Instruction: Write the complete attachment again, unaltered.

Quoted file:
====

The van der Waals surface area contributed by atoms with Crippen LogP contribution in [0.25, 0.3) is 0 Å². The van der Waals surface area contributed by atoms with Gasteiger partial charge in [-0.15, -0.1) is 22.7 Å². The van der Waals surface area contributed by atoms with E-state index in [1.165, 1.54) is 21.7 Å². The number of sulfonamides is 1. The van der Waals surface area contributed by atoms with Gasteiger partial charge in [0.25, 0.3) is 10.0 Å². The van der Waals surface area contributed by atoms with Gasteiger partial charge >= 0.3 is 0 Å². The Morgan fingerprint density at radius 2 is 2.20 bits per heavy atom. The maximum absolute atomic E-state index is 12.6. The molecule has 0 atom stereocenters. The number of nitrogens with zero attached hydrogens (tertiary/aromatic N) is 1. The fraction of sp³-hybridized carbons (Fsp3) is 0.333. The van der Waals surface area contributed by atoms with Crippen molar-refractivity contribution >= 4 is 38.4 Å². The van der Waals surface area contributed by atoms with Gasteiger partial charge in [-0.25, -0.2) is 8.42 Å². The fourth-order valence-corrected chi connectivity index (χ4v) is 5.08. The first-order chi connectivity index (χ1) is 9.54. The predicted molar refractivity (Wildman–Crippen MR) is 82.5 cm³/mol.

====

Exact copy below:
The van der Waals surface area contributed by atoms with Crippen LogP contribution in [0.25, 0.3) is 0 Å². The van der Waals surface area contributed by atoms with Gasteiger partial charge in [-0.15, -0.1) is 22.7 Å². The van der Waals surface area contributed by atoms with E-state index in [1.165, 1.54) is 21.7 Å². The number of sulfonamides is 1. The van der Waals surface area contributed by atoms with Gasteiger partial charge in [0.25, 0.3) is 10.0 Å². The van der Waals surface area contributed by atoms with Gasteiger partial charge >= 0.3 is 0 Å². The Morgan fingerprint density at radius 2 is 2.20 bits per heavy atom. The maximum absolute atomic E-state index is 12.6. The molecule has 0 atom stereocenters. The number of nitrogens with zero attached hydrogens (tertiary/aromatic N) is 1. The fraction of sp³-hybridized carbons (Fsp3) is 0.333. The van der Waals surface area contributed by atoms with Crippen molar-refractivity contribution >= 4 is 38.4 Å². The van der Waals surface area contributed by atoms with Gasteiger partial charge in [-0.25, -0.2) is 8.42 Å². The fourth-order valence-corrected chi connectivity index (χ4v) is 5.08. The first-order chi connectivity index (χ1) is 9.54. The predicted molar refractivity (Wildman–Crippen MR) is 82.5 cm³/mol.